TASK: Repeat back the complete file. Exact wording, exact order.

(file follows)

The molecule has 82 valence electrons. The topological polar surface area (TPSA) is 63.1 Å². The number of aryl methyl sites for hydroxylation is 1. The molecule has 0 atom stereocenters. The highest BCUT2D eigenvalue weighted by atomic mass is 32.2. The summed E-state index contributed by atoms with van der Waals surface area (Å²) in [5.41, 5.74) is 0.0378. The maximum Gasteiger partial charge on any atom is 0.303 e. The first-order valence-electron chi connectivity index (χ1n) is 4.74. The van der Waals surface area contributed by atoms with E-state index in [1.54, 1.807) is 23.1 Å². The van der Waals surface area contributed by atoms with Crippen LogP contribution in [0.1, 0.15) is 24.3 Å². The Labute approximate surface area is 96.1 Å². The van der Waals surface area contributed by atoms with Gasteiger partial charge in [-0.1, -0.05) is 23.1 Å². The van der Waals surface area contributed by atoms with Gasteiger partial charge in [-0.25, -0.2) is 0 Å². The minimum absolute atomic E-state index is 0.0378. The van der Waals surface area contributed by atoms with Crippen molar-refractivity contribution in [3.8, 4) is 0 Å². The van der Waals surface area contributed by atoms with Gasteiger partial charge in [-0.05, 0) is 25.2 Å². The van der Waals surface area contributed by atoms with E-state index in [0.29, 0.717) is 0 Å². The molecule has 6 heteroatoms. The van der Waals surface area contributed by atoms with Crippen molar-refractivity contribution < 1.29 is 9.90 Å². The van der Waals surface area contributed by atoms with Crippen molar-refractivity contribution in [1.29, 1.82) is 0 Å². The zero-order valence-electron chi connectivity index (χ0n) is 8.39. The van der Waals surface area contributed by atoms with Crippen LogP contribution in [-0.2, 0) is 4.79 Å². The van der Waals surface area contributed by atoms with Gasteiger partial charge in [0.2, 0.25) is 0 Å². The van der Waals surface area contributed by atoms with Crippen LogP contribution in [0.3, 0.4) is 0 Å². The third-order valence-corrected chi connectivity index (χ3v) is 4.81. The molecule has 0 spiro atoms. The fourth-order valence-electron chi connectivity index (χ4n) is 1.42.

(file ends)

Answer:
The molecule has 82 valence electrons. The topological polar surface area (TPSA) is 63.1 Å². The number of aryl methyl sites for hydroxylation is 1. The molecule has 0 atom stereocenters. The highest BCUT2D eigenvalue weighted by atomic mass is 32.2. The summed E-state index contributed by atoms with van der Waals surface area (Å²) in [5.41, 5.74) is 0.0378. The maximum Gasteiger partial charge on any atom is 0.303 e. The first-order valence-electron chi connectivity index (χ1n) is 4.74. The van der Waals surface area contributed by atoms with E-state index in [1.54, 1.807) is 23.1 Å². The van der Waals surface area contributed by atoms with Crippen LogP contribution in [0.1, 0.15) is 24.3 Å². The Labute approximate surface area is 96.1 Å². The van der Waals surface area contributed by atoms with Gasteiger partial charge in [-0.1, -0.05) is 23.1 Å². The van der Waals surface area contributed by atoms with Gasteiger partial charge in [-0.25, -0.2) is 0 Å². The minimum absolute atomic E-state index is 0.0378. The van der Waals surface area contributed by atoms with Crippen molar-refractivity contribution in [3.8, 4) is 0 Å². The van der Waals surface area contributed by atoms with Gasteiger partial charge in [-0.05, 0) is 25.2 Å². The van der Waals surface area contributed by atoms with E-state index in [0.29, 0.717) is 0 Å². The molecule has 6 heteroatoms. The van der Waals surface area contributed by atoms with Crippen molar-refractivity contribution < 1.29 is 9.90 Å². The van der Waals surface area contributed by atoms with Crippen molar-refractivity contribution in [1.29, 1.82) is 0 Å². The zero-order valence-electron chi connectivity index (χ0n) is 8.39. The van der Waals surface area contributed by atoms with Crippen LogP contribution in [-0.2, 0) is 4.79 Å². The van der Waals surface area contributed by atoms with Gasteiger partial charge in [0.2, 0.25) is 0 Å². The van der Waals surface area contributed by atoms with Crippen LogP contribution in [0.3, 0.4) is 0 Å². The third-order valence-corrected chi connectivity index (χ3v) is 4.81. The molecule has 0 spiro atoms. The fourth-order valence-electron chi connectivity index (χ4n) is 1.42.